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An increasing number of companies are looking for ways to improve their cell phone reception throughout their offices or even the entire building. As mobile devices have become an integral part of every professional’s life and are the preferred method of contact for many people, good cell reception is a must.
Despite what cellular carriers claim in their advertisements, reception inside many buildings is often poor or non-existent. Maybe your occupants have even complained about dropped calls or it’s something you’ve experienced yourself.
If you want to provide reliable reception, a cellular signal booster is the most logical and cost-effective option for bringing outside signals inside a facility.
Boosters are compact systems that “hear” a signal that is outside the building – even a very weak one – and amplify its power. They can then generate the boosted signal inside the building where it’s needed. The boosters also work in reverse, taking your cell phone’s signal and giving it enough power to reach the nearest cell tower.
Boosters can satisfy many communication requirements for facility managers:
Boosters are also ideal for complex communication needs. On one recent installation, reception was needed for more than 500,000 square feet across two buildings and throughout 13 floors. Redundancy was also required so that an equipment malfunction on one floor would not affect the others. The entire project took less than four weeks and was completed without interrupting employees’ schedules.
Technology has created a societal expectation of availability where people want immediate, 24/7 access to colleagues, clients, family, and online resources. By installing a cellular signal booster, building owners or managers can deliver on those expectations.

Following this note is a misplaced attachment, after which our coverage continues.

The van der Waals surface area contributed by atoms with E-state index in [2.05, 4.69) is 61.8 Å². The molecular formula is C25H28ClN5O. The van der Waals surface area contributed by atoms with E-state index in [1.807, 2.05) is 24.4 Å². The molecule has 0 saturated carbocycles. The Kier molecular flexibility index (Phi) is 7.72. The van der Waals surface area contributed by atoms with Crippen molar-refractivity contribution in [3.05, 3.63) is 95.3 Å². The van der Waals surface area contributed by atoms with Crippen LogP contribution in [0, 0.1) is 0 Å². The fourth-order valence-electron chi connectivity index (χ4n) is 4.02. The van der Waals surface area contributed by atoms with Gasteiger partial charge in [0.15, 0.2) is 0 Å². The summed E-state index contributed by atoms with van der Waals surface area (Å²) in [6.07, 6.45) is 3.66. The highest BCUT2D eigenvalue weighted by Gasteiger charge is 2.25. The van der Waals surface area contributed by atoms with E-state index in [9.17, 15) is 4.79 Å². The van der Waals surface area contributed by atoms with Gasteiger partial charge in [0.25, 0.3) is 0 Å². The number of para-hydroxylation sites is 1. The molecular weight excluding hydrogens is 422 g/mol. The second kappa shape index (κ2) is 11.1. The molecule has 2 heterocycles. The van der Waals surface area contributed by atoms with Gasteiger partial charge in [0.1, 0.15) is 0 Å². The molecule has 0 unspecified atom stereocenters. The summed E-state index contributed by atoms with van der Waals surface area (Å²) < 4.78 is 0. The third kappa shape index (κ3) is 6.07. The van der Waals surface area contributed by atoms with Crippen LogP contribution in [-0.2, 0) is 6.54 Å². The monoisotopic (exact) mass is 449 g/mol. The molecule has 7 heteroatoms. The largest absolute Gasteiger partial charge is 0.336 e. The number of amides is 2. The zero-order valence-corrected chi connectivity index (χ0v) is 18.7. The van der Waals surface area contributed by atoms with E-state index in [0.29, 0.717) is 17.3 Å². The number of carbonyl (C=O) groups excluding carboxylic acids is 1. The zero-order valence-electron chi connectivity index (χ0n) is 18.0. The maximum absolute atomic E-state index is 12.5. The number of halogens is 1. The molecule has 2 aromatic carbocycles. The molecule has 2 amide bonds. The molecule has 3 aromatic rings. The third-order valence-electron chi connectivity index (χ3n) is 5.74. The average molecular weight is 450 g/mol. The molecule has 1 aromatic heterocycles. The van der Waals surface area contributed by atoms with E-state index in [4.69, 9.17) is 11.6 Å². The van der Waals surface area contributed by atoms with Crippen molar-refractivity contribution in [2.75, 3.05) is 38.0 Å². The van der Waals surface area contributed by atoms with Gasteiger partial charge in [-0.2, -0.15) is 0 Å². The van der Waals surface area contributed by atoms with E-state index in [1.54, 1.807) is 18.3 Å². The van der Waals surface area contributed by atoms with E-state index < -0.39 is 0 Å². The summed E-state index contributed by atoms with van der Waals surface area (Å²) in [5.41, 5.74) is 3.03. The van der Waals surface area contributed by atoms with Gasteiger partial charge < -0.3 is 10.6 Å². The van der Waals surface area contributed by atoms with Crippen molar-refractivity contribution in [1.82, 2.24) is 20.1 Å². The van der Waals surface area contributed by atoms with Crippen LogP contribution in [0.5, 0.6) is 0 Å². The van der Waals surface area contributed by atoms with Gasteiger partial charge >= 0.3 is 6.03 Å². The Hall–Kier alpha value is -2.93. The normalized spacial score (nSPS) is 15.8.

Stuart Manley is the founder and president of Manley Solutions, a provider of wireless solutions for commercial operations. He can be reached at firstname.lastname@example.org.
If you’re a facility manager or building owner, electric vehicle (EV) charging stations are probably already on your radar. Here are six questions to ask before you purchase an EV charging station.
1) Which EV Charging Station is Right for Me?
Determine which charge station speed and power level is best for your property. Level 1 is the least expensive and slowest option, but it’s typically used for residential applications as it uses household outlets.
Level 2 is the most common commercial and public charging level. It uses 240 volts, like an oven or clothes dryer. DC Fast Charging is the fastest option, but also very expensive and usually requires significant electrical infrastructure upgrades.
You can also choose between dumb or smart stations. Dumb stations are stand-alone units without operating software needed to manage features, like controlling access or pricing. They are simply an on/off device.
Smart stations are capable of utilizing management software to help owners measure and control costs, optimize asset usage, provide value-added features to EV drivers, and monitor station up-time.